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Honors Faculty Fellows program seeks proposals for fall 2022 and spring 2023

October 20, 2021

The University Honors Program (UHP) is excited to announce the 2022-2023 Honors Faculty Fellowship call for proposals. Faculty selected to teach Honors seminars are recognized as Honors Faculty Fellows during the year in which they teach their Honors seminar.

The Honors Faculty Fellowship program began in the fall of 2020 with a cohort of NIU’s award-winning professors and innovative researchers. It has since continued to provide engaging, interdisciplinary seminars to NIU Honors students throughout the past three semesters. Faculty and instructors interested in participating in 2022-23 are encouraged to propose an Honors Seminar by Nov 30, 2021.

Andrea Radasanu, director of the University Honors Program

“These three-credit seminars are meant to appeal to students from across disciplines and are at the core of the UHP curriculum,” said Director of the University Honors Program Andrea Radasanu. “This is a fantastic opportunity for faculty and instructors to teach small classes made up of dedicated, enthusiastic and accomplished students.”

Faculty and instructors selected as for an Honors Faculty Fellowship can apply for course enrichment funds of up to $1,000 to try out new material or enhance an existing course.

“We are excited about the amazing seminars this year, and we are already looking for our slate of Honors Faculty Fellows for next year,” continued Radasanu. “Honors seminars are the crown jewel of the honors curriculum and, in many cases, introduce students to entirely new material.”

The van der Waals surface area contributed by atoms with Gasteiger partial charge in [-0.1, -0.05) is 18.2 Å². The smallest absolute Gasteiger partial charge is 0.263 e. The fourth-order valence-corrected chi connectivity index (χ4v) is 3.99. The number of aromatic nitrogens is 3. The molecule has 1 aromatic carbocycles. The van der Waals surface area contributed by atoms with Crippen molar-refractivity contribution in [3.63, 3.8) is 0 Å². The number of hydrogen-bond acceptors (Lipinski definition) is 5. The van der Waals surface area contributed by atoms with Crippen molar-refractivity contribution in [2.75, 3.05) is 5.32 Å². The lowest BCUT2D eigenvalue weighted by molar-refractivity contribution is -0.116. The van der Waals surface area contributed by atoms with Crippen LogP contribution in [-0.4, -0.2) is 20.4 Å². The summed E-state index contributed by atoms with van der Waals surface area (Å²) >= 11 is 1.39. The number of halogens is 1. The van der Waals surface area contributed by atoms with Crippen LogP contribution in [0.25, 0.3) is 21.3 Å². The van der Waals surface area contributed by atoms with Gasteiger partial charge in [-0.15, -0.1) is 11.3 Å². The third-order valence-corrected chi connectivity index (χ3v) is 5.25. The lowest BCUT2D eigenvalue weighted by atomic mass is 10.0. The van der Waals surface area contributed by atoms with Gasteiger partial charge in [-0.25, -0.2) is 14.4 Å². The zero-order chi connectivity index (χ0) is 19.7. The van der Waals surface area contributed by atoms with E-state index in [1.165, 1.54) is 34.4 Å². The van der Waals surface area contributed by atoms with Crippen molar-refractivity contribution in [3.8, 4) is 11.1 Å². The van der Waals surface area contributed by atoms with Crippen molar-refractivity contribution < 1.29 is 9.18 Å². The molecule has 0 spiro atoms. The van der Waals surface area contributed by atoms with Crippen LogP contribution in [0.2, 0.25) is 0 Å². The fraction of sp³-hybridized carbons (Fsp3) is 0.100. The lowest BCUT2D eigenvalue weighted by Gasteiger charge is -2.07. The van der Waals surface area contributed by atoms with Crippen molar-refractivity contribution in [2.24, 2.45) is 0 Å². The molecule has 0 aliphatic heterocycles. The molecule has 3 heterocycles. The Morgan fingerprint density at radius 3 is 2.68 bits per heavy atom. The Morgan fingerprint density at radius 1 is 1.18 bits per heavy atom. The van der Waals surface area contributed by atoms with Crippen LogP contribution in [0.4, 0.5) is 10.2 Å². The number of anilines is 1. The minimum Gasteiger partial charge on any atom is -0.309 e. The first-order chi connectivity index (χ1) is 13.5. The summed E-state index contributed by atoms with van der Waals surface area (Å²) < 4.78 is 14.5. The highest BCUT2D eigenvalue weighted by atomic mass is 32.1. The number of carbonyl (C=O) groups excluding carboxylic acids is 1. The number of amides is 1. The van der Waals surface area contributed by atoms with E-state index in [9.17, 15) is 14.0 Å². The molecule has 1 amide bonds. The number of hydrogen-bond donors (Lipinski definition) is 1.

When designing Evolution of Art, the course he is currently teaching to an interdisciplinary group of students, Dean of the College of Visual and Performing Arts Paul Kassel operated under the assumption that “everyone knows a little something about the arts.”

His approach worked, not only for his students, but also for himself as an educator.

“Teaching honors students is very gratifying–they tend to be curious, motivated and challenging,” said Kassel. “I always learn a lot–both as a teacher and as a researcher and artist.”

Being an Honors Faculty Fellow not only provides the opportunity to teach curious and motivated students from a variety of disciplines, but also provides the opportunity to collaborate with colleagues from other departments on campus.

“We have all sorts of experts at NIU and I’ve been fortunate to collaborate with a few outside my college.” Continued Kassel. “Dr. Leila Porter, chair of the Department of Anthropolgy, has lectured the class on the limits of evolutionary theory as well on her own research and Dr. Amy Newman from the Department of English led a session on poetry, which resulted in all the students writing and reciting an original poem.”

“These are the kinds of experiences that stay with a student for a long time” continued Kassel. “And with teachers, too.  It’s the reason I teach, and I’m grateful to be part of the seminar program.”

Spring 2022 will continue to provide Honors students with a variety of courses. Uncovering the -isms in Disney films, exploring Native American history and culture within Illinois, and understanding policies and politics surrounding undocumented immigrants are just a few of the themes honors students will have the opportunity to explore during the seminars scheduled for spring semester.

Seminars scheduled for the Spring 2022 semester include:

Social Justice: Transformation, Imagination, Belonging (HIST 399) taught by Associate Professor Amanda Littauer from the department of History and the Center for the Study of Women Gender and Sexuality.

Professor Littauer’s seminar will view the expansive subject of social justice through the lenses of history; gender, sexuality and critical race studies; art and literature; popular nonfiction and the social sciences. Course participants, together with the professor, will work to cultivate their own socially-just learning community by engaging in practices based in mindfulness, radical self-care and restorative justice. Assignments enlist analysis as well as reflection, creativity, and imagination.